The embattled and deeply unpopular Councilman David Franczyk is resorting to mudslinging early this election cycle, in what observers call “an obvious sign of desperation.” On the first day of petitioning, the Councilman sent three of his taxpayer funded patronage staffers — longtime operatives Greg Olma and Mike Kuzma among them — to the Marine Drive housing complex with directions to smear Joe Mascia, the popular housing commissioner.
Olma and Kuzma entered the building illegally and were ousted from the property after residents called authorities. The two men would not have been able to access the complex, but the badly mismanaged housing authority recently cut 24 hour security patrols at the property.
“Joe is a beloved figure at Marine Drive and other housing complexes too. With everything that he does for us, it was really offensive for a Councilman who we never see to send these two guys in their late 50s to smear him at our front door,” says a 20-year resident who felt harassed by the political operatives.
Mascia is well known for fighting city hall and standing up to the Mayor. In recent months, he has been sounding the alarm over chronic dysfunction and financial mismanagement at the city’s housing authority — which has fallen largely on deaf ears at the Mayor’s office.
I’m told that the two operatives had several doors slammed in their faces before being kicked out of the complex.
In a sign of even deeper political desperation, to date Franczyk doesn’t have any petitioning presence in the Broadway-Fillmore section of the city — which is considered the historic heart of the district. The neighborhood has suffered a devastating economic collapse over the three decades that Franczyk has served in office.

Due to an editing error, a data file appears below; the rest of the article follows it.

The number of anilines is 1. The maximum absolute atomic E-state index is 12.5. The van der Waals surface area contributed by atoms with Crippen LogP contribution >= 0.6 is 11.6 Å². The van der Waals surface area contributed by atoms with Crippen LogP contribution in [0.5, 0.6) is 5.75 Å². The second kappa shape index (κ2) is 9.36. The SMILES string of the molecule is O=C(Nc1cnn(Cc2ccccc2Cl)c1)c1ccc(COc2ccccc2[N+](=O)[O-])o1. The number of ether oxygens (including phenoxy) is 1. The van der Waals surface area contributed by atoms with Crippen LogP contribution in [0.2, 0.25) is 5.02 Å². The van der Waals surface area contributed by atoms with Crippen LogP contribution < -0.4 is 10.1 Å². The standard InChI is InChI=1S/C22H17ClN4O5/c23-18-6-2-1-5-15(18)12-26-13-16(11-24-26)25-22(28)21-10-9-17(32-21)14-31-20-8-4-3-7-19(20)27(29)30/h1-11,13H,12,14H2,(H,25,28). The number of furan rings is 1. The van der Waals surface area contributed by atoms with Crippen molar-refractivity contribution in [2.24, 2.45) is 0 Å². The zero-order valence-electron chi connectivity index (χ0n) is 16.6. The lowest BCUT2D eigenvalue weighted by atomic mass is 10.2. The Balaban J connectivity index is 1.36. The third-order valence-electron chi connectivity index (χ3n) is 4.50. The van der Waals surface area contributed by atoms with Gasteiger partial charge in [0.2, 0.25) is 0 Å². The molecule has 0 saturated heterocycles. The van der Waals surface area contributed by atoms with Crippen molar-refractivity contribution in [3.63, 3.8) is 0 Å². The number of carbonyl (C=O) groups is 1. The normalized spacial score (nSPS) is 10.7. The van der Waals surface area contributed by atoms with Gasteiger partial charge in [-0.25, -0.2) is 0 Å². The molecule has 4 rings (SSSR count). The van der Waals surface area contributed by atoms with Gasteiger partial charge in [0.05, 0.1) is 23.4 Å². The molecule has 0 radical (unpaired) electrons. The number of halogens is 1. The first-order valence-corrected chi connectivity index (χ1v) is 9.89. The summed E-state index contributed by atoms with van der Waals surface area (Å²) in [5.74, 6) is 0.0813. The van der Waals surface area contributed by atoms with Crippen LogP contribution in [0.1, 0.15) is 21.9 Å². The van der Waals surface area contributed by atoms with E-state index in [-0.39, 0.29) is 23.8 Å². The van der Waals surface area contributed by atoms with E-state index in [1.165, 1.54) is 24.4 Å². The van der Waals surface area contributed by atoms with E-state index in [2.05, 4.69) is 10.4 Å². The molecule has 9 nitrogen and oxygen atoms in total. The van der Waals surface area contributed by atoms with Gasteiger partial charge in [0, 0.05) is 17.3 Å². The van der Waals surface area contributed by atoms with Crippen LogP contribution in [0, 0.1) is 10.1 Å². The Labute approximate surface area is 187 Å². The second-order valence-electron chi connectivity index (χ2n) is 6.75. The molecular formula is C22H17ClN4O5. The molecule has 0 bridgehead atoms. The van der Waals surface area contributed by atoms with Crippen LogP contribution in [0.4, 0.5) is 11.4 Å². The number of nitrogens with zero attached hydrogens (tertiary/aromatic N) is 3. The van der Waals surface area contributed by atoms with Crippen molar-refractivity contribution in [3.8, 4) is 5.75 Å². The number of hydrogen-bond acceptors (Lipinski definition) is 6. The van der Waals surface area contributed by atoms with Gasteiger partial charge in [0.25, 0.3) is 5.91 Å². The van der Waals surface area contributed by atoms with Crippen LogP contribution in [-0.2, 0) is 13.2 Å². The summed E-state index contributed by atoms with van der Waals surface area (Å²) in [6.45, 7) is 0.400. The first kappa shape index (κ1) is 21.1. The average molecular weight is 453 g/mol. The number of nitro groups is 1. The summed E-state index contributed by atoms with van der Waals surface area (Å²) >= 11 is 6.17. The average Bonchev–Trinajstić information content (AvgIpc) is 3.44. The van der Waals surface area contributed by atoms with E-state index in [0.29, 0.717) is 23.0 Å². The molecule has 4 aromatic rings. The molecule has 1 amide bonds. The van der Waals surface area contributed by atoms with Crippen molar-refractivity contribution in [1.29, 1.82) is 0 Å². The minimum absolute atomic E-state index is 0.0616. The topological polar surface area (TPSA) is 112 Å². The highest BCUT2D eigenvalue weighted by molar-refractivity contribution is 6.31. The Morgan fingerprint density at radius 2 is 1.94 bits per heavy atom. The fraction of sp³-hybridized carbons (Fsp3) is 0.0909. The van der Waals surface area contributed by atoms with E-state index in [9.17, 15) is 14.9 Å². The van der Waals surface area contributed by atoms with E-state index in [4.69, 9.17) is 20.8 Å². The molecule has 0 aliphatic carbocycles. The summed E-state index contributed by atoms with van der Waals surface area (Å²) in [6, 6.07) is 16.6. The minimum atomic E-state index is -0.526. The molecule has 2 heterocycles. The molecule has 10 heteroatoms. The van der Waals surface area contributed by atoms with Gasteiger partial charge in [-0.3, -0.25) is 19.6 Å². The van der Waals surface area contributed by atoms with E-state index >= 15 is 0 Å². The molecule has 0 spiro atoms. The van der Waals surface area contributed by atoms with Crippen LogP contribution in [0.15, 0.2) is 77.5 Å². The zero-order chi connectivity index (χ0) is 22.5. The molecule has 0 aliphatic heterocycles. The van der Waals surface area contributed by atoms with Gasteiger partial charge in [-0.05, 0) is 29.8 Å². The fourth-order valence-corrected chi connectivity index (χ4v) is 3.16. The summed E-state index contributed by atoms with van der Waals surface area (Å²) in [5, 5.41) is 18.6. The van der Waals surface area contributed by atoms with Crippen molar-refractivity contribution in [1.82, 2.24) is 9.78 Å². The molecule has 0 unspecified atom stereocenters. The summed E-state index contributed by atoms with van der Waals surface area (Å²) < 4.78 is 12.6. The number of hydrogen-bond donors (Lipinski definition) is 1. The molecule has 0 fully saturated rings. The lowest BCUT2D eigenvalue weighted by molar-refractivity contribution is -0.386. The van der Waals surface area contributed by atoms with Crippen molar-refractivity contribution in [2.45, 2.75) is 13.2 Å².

Many longtime residents and civic leaders blame him for the condition of the neighborhood.
Franczyk is having a very difficult time articulating a rationale for his reelection. His critics say that he has no accomplishments to mention despite being the longest tenured person on the council. They say that he sees everything through a racial ‘black-vs-white’ lens that is not only archaic in this day and age, but an offensive abomination — especially coming from an instructor at Buffalo State College.
In his last reelection, Franczyk won by about 200 votes — and that was against a deeply flawed candidate in Sam Herbert, who frequently posts perverted and suggestive pictures to Facebook. Prominent leaders in the black community say that Herbert “has an obvious behavioral problem.”
Even the Polish community which was once his political base now blames him for the deplorable condition of their neighborhood. In particular, they blame him for the neighborhood’s disinvestment — a dilapidated housing stock that overwhelms the district; vacant lots that the city refuses to maintain; a Broadway market that is falling apart; a crumbling St. Anne’s.
“If he doesn’t have the clout or the capability to do something for his neighborhood after 30 years in office, then he should do us all a favor and step aside,” says Mascia. “We need new ideas — badly and yesterday. He has had every opportunity to show us what he can do.”
Mascia has fielded petitioners in every one of the district’s neighborhoods — from Allentown, to the First Ward, to Broadway-Fillmore, to Ferry-Grider. His campaign is on pace to have collected 1,500 signatures by Sunday evening.
“I fully expect Franczyk to try to smear me and spread all kinds of lies,” says Mascia. “I’m your average Joe. I’m just like voters in the district — I share their problems, their frustration, and their dreams for our neighborhoods. I’m running for the Common Council to represent common people — all people, regardless of race or how much money you have, religion, ability, or orientation.”
“This campaign is for everybody and it’s about everybody. It’s not about me, it’s about us,” Mascia explains. “I’m hardly a perfect messenger — but you’re always going to know that I’ll stand up and fight for what’s right.”
Mascia has built his campaign a theme of diversity and inclusiveness — in a sharp and compelling contrast with the incumbent. At a recent “anti-racism rally” held in Niagara Square last week, Mascia said “It’s time to shake off the racism that continues to hold our city back.”
Some observers say he was referencing Franzcyk’s 2011 redistricting of the Common Council.